Looping back to my original “letting off steam” post here. I totally agree most of the content is abysmal.

    A nursery that no doubt has to repeat this hundreds of times using a particular formula or pattern so there’s inventory. Heck - possibly even train employees to do, make purchase orders on supplies.
    “I need 1000 seedling trays for ferns, I will need X Y Z amounts for each container, and need to feed each one ____ amounts of water, and _____ amount of ____.”
  19. DaveC426913 Valued Senior Member

    Shifting responsibility...

    This is just so foreign to me. The fascinating idea that a Youtube video should (let alone could) teach you exactly how to succeed at such a complex discipline as hydroponics while skipping any amount of trial-and-error or skill-building.

    A how-to book might take ten times as long to read as watching a Youtube video, and there's no way any reasonable person should expect ideal results out-of-the-can.

    Now, I of course, am blind to age and generation, but my wife, who is in the position of hiring assistants, finds a consistent lack of initiative and responsibility in younger generations. They seem to expect to be spoon-fed everything they need to succeed. They also seem to get most of their "knowledge", such as it is, from Youtube videos. It is hard not to draw such a comparison here.
  20. domesticated om Stickler for details Valued Senior Member

    As far as young —> old goes, I’m picturing myself having a conversation with someone in a nursing home.

    Me: I was reading about pomegranates and heard they can survive the winter weather...,
    Them: eh.... well, you know ya can’t find nuthin’ useful on them computers.
    Me: I read this in a book
    Them: <stares at me confused> well, back in my day we didn’t have those computers like you young-ins have. Makes learnin too easy“
    Me: book.... this was in a paperback book about growing pomegranates
    Them: well, if ya ask me, you should put the computer down and get yer hands dirty
    Me <bailing out after realizing this wasn’t going anywhere> Uh - Ok
    Them: Ya see, my friend ed used ta have him a farm. He was self taught. This was long before computers came around
    Me: uh huh
    Them: Then, we’d pick em’ and look at each one ta see if it was ripe
    Me: uh huh

    .... this goes on for about an hour -haha
  21. DaveC426913 Valued Senior Member

    Haha but no it doesn't, does it? Because:
    I think you made my point for me.

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  22. Bells Staff Member


    But you have not seen or witnessed the saturation level of the soil itself. Here's the problem I have with such tests, while they work, they fail to address soil saturation in the process - ie, how much fluid the soil is retaining for your plants to use.

    Say you add a lot of something like peat moss to your garden or pots - which many recommend you do. So you go out and buy a few bags worth of it, mix it in with your soil and/or compost and dig it into the garden or in your pots for that hearty peat moss medium that plants thrive in.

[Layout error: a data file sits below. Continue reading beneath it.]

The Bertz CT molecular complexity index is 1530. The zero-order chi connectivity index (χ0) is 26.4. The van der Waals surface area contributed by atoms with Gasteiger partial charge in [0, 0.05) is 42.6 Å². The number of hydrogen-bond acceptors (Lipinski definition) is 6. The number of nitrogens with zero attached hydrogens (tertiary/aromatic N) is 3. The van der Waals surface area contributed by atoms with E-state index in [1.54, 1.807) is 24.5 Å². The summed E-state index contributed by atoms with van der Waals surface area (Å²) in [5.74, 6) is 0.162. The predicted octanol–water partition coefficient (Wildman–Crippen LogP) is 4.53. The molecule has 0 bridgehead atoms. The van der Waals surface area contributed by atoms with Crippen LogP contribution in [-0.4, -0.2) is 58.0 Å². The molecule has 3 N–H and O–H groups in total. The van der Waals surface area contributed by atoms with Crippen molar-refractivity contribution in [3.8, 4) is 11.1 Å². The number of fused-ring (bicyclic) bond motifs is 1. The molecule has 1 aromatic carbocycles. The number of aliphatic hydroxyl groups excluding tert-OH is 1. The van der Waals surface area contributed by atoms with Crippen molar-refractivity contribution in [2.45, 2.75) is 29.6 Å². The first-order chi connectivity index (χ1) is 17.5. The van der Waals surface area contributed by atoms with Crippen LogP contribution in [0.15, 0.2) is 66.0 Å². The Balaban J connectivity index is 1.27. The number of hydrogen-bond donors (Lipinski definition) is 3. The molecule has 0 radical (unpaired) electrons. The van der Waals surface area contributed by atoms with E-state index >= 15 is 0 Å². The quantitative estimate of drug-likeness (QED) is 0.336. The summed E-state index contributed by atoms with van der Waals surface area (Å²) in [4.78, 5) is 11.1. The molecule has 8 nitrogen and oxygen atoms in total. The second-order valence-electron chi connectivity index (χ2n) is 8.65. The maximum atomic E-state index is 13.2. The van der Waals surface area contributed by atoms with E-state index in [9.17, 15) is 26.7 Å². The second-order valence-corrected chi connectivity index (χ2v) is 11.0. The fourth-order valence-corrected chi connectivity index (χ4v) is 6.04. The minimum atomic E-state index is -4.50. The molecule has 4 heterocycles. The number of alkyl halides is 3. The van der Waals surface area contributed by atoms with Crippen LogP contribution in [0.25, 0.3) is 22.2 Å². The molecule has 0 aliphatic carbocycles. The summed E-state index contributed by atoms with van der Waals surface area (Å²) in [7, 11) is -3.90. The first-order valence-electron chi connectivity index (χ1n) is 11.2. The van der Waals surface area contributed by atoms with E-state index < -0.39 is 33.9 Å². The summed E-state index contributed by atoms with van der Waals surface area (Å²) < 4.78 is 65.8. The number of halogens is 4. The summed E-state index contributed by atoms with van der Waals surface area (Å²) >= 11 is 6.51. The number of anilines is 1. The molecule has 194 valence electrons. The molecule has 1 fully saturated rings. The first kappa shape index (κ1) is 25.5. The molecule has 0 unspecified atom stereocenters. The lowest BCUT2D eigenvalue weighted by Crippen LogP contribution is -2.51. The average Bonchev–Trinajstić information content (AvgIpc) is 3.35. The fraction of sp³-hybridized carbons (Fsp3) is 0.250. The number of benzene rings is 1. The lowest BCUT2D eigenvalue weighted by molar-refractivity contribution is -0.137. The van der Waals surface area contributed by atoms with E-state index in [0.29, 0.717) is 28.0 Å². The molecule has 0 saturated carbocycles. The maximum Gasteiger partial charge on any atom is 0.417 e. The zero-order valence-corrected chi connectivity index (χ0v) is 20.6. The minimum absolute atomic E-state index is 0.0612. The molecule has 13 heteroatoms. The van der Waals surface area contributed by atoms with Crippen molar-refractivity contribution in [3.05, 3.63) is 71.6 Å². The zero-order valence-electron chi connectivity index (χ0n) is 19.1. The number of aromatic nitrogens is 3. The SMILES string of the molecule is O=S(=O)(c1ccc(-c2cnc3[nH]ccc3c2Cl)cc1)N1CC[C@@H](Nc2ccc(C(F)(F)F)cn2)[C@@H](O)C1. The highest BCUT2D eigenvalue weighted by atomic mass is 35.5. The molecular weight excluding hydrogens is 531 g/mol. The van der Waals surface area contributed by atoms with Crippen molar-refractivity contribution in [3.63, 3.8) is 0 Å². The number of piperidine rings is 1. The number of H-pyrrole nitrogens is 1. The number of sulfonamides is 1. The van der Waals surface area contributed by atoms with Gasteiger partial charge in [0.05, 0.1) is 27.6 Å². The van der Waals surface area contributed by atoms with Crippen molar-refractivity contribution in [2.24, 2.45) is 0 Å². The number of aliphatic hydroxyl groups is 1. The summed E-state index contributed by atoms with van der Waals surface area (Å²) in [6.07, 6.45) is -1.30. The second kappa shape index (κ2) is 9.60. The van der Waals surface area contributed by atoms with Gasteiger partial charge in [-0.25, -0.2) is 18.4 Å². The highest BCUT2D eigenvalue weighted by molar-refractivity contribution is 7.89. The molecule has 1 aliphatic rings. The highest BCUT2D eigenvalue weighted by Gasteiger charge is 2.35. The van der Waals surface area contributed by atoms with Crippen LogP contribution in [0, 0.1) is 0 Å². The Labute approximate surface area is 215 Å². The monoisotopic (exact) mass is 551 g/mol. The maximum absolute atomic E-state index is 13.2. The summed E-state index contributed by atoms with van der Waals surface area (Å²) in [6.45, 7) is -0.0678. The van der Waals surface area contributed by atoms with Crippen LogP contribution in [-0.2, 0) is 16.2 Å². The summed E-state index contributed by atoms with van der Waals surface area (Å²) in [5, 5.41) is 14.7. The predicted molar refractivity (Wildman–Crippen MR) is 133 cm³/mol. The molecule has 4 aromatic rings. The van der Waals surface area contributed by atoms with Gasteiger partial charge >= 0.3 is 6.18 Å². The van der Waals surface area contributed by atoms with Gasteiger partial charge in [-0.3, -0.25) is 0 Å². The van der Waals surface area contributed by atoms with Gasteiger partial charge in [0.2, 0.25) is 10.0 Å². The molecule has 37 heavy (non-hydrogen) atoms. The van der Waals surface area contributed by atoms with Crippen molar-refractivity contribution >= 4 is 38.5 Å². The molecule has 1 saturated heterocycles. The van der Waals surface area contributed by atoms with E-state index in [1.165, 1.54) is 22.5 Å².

You then do the drainage test and yay, it's drained within 10 minutes. You are happy as you have well draining soil.

    You then plant your plants and expect it to do well. You have followed the instructions to the letter.

    Then you notice your plants are not thriving or growing. You cannot figure out why.

    That well draining soil, that you followed the 10 minute test for.. Does not actually retain enough moisture for your plants to use. Peat moss, who the majority add as extra, is often water repellent if you do not buy it wet. If you buy it 'wet', then it can actually be a bit of a sludge and can sometimes even be boggy (definitely not well draining). And I have seen people buy this stuff in massive quantities, and then question why their plants are dying. It is one of the mail ingredients in many potting soil or garden soil. And people will buy bags of it and mix it in.

    Fast drainage tests like that work great at seeing the water move through quickly. But it does not indicate or show how well it is actually wetting the soil or medium in the process.

    And you may end up killing your plants in the process, because it fails to factor in temperature variation, humidity levels, how much water the soil has wicked and is retaining.. So you may end up over-watering or underwatering your plants which can kill them.

    Auto irrigation is good for a large garden set up, where you water twice a week or something, or have set up a drip watering system. I would not use it for containers though for reasons stated above.

    And also ensure it's one that you can turn off depending on the weather as well..

    Okay, I'll put it this way.

    You don't know, until you go ahead and plant the stuff, how whatever you are planting is going to respond to your current climate. I'm not talking about your suburb. I am talking about where and how you have planted whatever it is you have planted, what growing medium you are using, the type and thickness of mulch you are using around your plants, etc..

    All of which will affect the humidity around the plant and the soil temperature, not to mention how much water it requires and how often you need to fertilise it.

    And this varies on a day to day basis depending on the level of moisture in the air and the temperature itself. So you going out and measuring the humidity and soil temperature will only provide you with a tiny window (which I'll be perfectly honest with you, no one who grows plants actually bothers with this) of what your plant needs or wants to thrive and not die.